2-Dimensional modelling to simulate stormwater flows at photovoltaic solar energy sites

Thomas E. Barnard, Mohamed Agnaou and James Barbis


Solar farms (sometimes known as solar parks or solar fields) are the large-scale application of solar photovoltaic  panels to generate green, clean electricity at scale, usually to feed into the grid. Solar farms can cover anything between 1 acre and several hundred acres, and are usually developed in rural areas. Solar farms consist of arrays of ground mounted rectangular panels with that are sloped toward the sun at either fixed or adjustable angles.  Stormwater runoff is allowed to fall freely to the ground.  

Amec Foster Wheeler assessed several candidate solar farm sites in Texas for stormwater issues and designed the stormwater management system for a site in Georgia using 2-dimensional hydrologic and hydraulic (H&H) models to simulate the infiltration and overland flow.  The FLO-2D software package was used to develop a rectangular grid for calculation.  Runoff the cells was calculated with the SCS method and  with the shallow water equations were used route flow across the grid. Results were exported to ArcGIS for preparation of maps that displayed maximum velocities and flow depths.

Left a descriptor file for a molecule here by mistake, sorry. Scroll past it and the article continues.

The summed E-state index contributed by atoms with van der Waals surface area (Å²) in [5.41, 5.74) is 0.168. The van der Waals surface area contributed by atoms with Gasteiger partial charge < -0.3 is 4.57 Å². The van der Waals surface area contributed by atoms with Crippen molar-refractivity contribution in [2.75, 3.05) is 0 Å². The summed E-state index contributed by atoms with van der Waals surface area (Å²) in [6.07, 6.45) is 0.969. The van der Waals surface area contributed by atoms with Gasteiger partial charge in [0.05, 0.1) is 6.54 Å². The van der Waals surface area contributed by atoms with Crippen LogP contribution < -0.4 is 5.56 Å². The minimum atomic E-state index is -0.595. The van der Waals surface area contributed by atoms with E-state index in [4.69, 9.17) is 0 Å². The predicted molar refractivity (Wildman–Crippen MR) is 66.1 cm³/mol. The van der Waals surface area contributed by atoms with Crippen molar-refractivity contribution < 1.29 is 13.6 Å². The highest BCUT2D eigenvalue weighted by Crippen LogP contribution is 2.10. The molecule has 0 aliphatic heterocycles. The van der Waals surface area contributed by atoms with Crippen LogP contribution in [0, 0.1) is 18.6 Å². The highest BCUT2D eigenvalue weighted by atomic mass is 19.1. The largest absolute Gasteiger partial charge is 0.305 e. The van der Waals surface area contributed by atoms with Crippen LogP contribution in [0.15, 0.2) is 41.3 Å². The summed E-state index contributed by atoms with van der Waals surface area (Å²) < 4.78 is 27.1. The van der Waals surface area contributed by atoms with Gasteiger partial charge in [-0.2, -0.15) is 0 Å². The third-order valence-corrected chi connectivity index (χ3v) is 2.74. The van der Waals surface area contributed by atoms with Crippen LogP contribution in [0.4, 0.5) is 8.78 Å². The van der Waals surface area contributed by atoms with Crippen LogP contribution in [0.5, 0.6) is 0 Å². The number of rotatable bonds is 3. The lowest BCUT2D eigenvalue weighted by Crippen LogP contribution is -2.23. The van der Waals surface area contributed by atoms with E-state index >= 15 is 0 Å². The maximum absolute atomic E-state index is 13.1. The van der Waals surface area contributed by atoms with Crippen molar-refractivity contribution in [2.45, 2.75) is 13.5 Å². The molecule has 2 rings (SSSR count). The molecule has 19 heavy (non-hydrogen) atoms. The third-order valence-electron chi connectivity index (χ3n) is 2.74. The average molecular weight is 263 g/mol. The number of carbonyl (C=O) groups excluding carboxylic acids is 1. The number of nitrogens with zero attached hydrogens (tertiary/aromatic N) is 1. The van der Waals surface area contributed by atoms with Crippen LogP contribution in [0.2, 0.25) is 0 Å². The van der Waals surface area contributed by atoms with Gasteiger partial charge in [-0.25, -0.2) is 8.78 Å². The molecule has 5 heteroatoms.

Most of the data required for the models were obtained from public data sources including 1/3 arc-second elevations, land use/land cover, soils maps, and hydrography.  These data were supplemented with site survey.  GIS software and other tools were used to process the data for assignment of curve numbers and friction factions to the model grid cells.  HEC-HMS models were used to develop runoff hydrographs from these off-site sources which were then added to the FLO-2D model as a boundary condition.  At two of the sites the operation of upstream dams was also considered in developing inflow from upstream sources.

Models have been created  to identify the flooding risks on a conceptual level,  to evaluate the final grading design, and for stormwater permitting.  Model results were also used estimate the scour potential at the piles that supported the panels. This work demonstrates how the use of spatially varied 2-dimensional H&H models help to assess potential sites and design stormwater control measures for solar farms.

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